It is not difficult to appreciate the benefit of taking the time to intentionally show gratitude to people in our family and social circles. We readily engage in reciprocity, giving thanks and acknowledgement to effectively support and maintain the people and personal relationships we hold most important to us.
But what about in the workplace? Where business is the bottom line, do we need to take the time to intentionally thank the co-workers we interact with? Does gratitude create a workplace benefit? And if it does, how do we make sure we are taking the opportunities to demonstrate it enough and appropriately?
Dr. P.M. Forni of Johns Hopkins University has alluded that showing thanks in the workplace is not only important, it is imperative to the health of an organization. Dr. Forni is head of the Johns Hopkins Civility Initiative and he has conducted numerous studies to assess the effect of civility in the workplace. Not only have the findings concluded that treating coworkers politely lowers stress (which can activate positive rather than negative effects in the nervous and immune system), but civility also positively influences tenure, absenteeism, and workplace morale.
Unfortunately, civility is often valued in organizational missions, but is not evident in day to day interactions. A solution to demonstrating civility in the workplace however, can be as simple as remembering to intentionally acknowledge others and give written thanks.
William James said the "deepest principle in human nature is the craving to be appreciated". It may be challenging to remain aware of the many tasks and responsibilities we engage in during the course of a work day, but it is easy to remember the activities that coworkers intentionally thank us for. Receiving acknowledgement and thanks influences not only our sense contribution to our organization, but fuels our desire to further contribute.
Although our responsibilities in our job may solely be our own, on any given day there are numerous "behind the scenes" people that make what we do possible. This list can begin with the person who cleaned the workroom sink or makes the coffee all the way to the CEO who is ever pitching and visioning so we maintain our livelihood. If we really stopped to count the number of people that positively affect what we are able to accomplish in a single day, we would likely be surprised at how many there are, and how rarely we intentionally show appreciation.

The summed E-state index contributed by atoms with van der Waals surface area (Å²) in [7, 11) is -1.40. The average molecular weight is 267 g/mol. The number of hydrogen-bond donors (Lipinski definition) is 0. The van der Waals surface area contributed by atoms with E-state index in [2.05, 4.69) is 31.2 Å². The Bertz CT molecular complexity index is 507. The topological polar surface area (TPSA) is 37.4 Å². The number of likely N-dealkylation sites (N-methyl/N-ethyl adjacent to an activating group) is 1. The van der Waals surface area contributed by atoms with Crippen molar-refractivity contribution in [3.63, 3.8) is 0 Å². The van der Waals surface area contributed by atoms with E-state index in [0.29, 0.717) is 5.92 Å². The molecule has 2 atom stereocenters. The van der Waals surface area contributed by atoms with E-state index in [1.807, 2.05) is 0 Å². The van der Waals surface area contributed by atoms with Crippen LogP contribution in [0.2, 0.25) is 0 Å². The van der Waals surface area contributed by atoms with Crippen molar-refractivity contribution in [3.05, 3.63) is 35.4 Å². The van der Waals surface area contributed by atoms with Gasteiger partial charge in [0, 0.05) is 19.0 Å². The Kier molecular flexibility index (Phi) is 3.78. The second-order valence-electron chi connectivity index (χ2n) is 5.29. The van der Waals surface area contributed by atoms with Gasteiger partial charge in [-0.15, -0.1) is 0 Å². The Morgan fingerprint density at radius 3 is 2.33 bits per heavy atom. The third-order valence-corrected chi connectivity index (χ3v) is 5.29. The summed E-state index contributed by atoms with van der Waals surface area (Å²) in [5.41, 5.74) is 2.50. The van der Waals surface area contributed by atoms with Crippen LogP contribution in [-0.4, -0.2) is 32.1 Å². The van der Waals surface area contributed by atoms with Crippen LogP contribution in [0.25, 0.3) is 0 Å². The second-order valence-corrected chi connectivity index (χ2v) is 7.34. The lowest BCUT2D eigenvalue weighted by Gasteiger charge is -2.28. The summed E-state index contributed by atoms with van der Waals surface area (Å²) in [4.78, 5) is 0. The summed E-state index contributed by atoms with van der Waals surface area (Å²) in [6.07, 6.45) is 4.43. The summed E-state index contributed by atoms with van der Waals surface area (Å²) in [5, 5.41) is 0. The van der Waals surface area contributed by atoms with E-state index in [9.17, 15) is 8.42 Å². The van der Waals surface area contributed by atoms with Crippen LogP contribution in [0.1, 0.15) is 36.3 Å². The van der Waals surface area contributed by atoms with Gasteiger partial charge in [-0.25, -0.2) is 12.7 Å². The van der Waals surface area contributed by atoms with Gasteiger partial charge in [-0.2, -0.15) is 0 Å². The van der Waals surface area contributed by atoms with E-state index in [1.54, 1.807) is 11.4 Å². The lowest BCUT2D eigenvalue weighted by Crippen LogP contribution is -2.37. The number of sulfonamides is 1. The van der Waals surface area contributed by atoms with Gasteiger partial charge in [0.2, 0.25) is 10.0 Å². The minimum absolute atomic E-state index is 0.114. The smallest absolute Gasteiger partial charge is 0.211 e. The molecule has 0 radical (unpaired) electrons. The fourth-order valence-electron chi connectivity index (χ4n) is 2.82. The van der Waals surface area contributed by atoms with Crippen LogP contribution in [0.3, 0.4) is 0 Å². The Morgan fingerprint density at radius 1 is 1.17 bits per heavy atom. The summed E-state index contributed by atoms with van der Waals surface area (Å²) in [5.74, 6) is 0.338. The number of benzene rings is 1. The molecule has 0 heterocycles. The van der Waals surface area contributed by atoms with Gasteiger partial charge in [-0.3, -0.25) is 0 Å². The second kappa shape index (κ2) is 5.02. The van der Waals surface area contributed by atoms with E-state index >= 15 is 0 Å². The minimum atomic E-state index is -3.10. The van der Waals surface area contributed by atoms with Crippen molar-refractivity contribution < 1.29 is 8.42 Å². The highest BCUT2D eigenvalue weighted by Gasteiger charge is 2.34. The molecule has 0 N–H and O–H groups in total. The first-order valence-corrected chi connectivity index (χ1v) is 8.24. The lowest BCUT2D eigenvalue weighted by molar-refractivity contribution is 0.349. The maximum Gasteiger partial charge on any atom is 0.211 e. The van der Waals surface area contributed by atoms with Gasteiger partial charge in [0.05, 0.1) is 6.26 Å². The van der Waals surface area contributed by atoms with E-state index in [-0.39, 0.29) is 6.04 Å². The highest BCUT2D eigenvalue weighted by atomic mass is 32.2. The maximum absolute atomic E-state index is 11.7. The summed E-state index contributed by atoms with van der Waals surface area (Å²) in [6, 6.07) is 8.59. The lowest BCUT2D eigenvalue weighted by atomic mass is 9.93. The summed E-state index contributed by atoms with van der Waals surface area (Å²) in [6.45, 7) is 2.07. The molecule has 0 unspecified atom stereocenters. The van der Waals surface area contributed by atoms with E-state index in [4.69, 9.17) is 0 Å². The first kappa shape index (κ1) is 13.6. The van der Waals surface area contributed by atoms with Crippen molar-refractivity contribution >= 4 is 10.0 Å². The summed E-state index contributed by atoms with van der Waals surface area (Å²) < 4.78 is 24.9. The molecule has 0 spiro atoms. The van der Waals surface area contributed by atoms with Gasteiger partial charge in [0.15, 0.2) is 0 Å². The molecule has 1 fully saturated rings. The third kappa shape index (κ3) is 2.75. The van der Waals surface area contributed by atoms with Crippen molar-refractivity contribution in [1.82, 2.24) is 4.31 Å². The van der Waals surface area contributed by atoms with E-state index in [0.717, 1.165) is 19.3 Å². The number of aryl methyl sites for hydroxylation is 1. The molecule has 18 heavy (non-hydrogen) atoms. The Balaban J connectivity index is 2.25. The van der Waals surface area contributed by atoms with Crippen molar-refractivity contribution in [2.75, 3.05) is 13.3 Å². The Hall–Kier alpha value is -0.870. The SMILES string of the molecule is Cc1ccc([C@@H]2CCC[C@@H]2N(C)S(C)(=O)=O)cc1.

The metaphoric words of Peggy Tabor Millan describe the benefit and results of being intentional with our thanks.
"I was on a train on a rainy day. The train was slowing down to pull into a station. For some reason I became intent on watching the raindrops on the window. Two separate drops, pushed by the wind, merged into one for a moment and divided again-each carrying a part of the other. Simply by that momentary touching, neither was what it had been before. And as each went on to touch other raindrops; it shared not only itself, but what it had gleaned from the other. I realized that we never touch people so lightly that we do not leave a trace. We need to become conscious of what we unintentionally share, so we learn to share with intention."
Is there a person you are thinking of right now that you have shared time or task with unintentionally? Maybe a person you realize assists your efforts to do what you do in the workplace? Or perhaps someone that is influencing who you are becoming as a professional? If so, take a minute to write this person a brief personal note, intentionally telling them the things they do that matter to you, and appreciating them for it through your words. In doing this you are reciprocating for something you have already received and benefited from. Letting people in the workplace know they have left a positive trace of themselves with us leaves a positive trace of us intentionally with them. Providing written thanks is a simple yet powerful way to give, or give back, and demonstrate workplace civility intentionally!
Millan quote from Choosing Civility, P.M.Forni, St. Martins press, 2002
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